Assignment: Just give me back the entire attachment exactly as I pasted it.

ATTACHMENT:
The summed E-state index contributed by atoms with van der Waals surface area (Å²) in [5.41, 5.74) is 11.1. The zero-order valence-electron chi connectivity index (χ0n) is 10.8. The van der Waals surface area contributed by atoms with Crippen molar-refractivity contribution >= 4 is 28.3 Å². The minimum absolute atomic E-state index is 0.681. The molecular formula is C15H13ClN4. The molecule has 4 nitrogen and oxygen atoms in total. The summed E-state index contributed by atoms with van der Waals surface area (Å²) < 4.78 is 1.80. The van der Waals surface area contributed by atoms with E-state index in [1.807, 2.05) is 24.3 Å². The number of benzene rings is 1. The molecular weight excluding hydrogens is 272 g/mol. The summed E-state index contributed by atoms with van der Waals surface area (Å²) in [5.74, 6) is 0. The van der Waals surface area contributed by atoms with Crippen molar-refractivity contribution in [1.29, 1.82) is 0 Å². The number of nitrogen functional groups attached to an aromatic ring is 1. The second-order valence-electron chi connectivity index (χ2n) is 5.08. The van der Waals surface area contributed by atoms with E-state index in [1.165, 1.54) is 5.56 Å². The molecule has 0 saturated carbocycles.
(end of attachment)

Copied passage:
The summed E-state index contributed by atoms with van der Waals surface area (Å²) in [5.41, 5.74) is 11.1. The zero-order valence-electron chi connectivity index (χ0n) is 10.8. The van der Waals surface area contributed by atoms with Crippen molar-refractivity contribution >= 4 is 28.3 Å². The minimum absolute atomic E-state index is 0.681. The molecular formula is C15H13ClN4. The molecule has 4 nitrogen and oxygen atoms in total. The summed E-state index contributed by atoms with van der Waals surface area (Å²) < 4.78 is 1.80. The van der Waals surface area contributed by atoms with E-state index in [1.807, 2.05) is 24.3 Å². The number of benzene rings is 1. The molecular weight excluding hydrogens is 272 g/mol. The summed E-state index contributed by atoms with van der Waals surface area (Å²) in [5.74, 6) is 0. The van der Waals surface area contributed by atoms with Crippen molar-refractivity contribution in [1.29, 1.82) is 0 Å². The number of nitrogen functional groups attached to an aromatic ring is 1. The second-order valence-electron chi connectivity index (χ2n) is 5.08. The van der Waals surface area contributed by atoms with E-state index in [1.165, 1.54) is 5.56 Å². The molecule has 0 saturated carbocycles.